US Election 2016: The Trump Protectionist Party

Republican presidential candidate Donald Trump addresses the media at a press conference following victory in the Florida state primary on March 15, 2016 in West Palm Beach, Florida Image copyright Getty Images

It may be useful to stop thinking of this presidential campaign as a contest between Democrats and Republicans.

Hillary Clinton is a Democrat. Donald Trump is also a Democrat.

Come on, you know it's true. This isn't a political race, it's a class race.

Take a look at his economic policies. They are certainly more in line with traditional Democratic thinking than they are with Republican orthodoxy.

Mr Trump opposes free trade deals - that's anathema to many conservatives.

Make way the old TPP, the Trans-Pacific Partnership. Here comes the new TPP, the Trump Protectionist Party, which promises to do whatever it takes to protect American manufacturing jobs, even if it means slapping massive tariffs on China, Japan and Mexico.

Even if it means a trade war.

Last September Mr Trump released a tax plan that calls for higher taxes on the wealthy - a suggestion that would have disqualified any other recent Republican candidate.

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Image caption Donald Trump has positions that no other Republican candidate could "get away with"

He even said of his own policy that it would cost him a fortune. He is not a deficit hawk, and has promised to protect welfare programmes such as social security and Medicare.

Since deficit reduction was the litmus test of true conservatism in the 2012 campaign, Mr Trump's position is pretty staggering.

He is even squishy on some social issues. He has kind things to say about Planned Parenthood - a federally funded women's health organisation which is seen as the devil incarnate by many social conservatives because it provides abortions.

Mr Trump says he doesn't like the abortions but the organisation itself does a lot of "wonderful" things. Again, no other Republican candidate would be able to say this and get away with it.

Where Donald Trump is not in line with Democratic thinking is on anything to do with minorities, whether they are Hispanic, Muslim or female. Those are the issues on which his views cleave him firmly away from most Democrats.

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That divisive rhetoric aside (and I am by no means minimising the importance of the wall, the ban and sexism), Mr Trump's views are more in line with the American centre left than the American right.

Which explains why some people can't choose between Donald Trump and Bernie Sanders. In some ways he is reminiscent of the British Labour party circa 1980.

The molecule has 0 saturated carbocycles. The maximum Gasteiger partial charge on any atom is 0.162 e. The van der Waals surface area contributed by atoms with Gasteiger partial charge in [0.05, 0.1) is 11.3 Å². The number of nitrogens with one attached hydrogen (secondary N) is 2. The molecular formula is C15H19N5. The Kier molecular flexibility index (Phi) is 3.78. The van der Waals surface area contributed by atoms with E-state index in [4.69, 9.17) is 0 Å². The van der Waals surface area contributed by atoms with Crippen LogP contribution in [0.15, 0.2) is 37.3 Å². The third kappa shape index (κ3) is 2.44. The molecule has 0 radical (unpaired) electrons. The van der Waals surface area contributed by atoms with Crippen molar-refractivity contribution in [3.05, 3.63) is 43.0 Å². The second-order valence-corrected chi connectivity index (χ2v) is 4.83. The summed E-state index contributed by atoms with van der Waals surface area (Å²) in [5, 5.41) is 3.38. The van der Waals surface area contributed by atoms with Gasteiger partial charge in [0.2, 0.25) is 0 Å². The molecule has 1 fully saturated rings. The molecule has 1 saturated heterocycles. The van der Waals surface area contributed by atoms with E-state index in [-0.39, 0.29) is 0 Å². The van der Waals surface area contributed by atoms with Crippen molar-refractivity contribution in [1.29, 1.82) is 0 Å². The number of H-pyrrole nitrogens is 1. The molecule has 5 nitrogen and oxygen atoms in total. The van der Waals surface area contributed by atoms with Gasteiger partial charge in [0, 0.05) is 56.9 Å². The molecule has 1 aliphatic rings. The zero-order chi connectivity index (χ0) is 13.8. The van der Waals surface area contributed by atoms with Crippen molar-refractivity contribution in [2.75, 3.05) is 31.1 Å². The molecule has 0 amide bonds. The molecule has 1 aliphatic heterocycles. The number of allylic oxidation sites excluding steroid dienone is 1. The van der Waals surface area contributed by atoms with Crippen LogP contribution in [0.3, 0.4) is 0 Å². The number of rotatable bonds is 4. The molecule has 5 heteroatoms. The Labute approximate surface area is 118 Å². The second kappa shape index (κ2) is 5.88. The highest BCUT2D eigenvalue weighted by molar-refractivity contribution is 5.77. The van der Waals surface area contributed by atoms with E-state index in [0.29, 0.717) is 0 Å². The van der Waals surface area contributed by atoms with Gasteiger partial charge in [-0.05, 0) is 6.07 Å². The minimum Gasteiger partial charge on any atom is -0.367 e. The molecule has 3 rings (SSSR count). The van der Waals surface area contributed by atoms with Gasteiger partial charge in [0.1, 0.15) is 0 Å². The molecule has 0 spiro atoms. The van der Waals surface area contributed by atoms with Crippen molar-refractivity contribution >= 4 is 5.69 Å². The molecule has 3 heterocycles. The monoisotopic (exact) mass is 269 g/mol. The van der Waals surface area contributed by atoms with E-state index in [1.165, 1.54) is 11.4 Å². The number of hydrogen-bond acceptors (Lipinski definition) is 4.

A much more useful lens through which to view this election is that of class. This isn't exactly a class war - that's too European for the US - but it is a class election. And indeed a race election.

In the states that he has won, Mr Trump draws the clear majority of his support from working-class men who are white. People without a college education who feel that the economic policies of free trade and low taxes on the wealthy have not helped them.

And they are quite right. Manufacturing wages in America have been almost stagnant since the 1970s. If you are a 55-year-old auto worker who has lost your job to an immigrant or - far more likely - a robot, you don't just feel left behind by the forces of globalisation and low taxes, you really have been left behind.

The very economic policies that have defined the Republican party for the past two decades have not helped the working class here to adjust to a globalised economy and a technological revolution.

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Image caption Donald Trump supporters cheer at rally in Michigan

In fact one of the mysteries of American politics has been why working-class voters have repeatedly voted against their own economic interests by voting Republican at all - a party which has cut welfare nets, reduced trade barriers and lowered taxes on the wealthy.

There has simply not been enough trickle growth from those policies to raise working-class wages.

Add to this bleak economic picture a growing gender imbalance in the US - women are better-educated than men and increasingly earn more than their husbands - and it's not at all surprising that you find a section of the population that is feeling, well, rather emasculated.

Throw in affirmative action programmes and immigration policies that they believe have unfairly benefited minorities at the expense of white people and you quickly get anger too. The white working-class American man is dangerously disaffected.

In this context, Mr Trump's appeal is far more understandable. He is offering plans that make sense to people who have been marginalised by global competition and Republican economics. And just as important, he promises to restore their pride, to make them winners again.

If you feel you've had a bad deal, that's a very seductive offer, whether you call yourself a Republican or a Democrat.

Whether he can deliver or not is an entirely different question.

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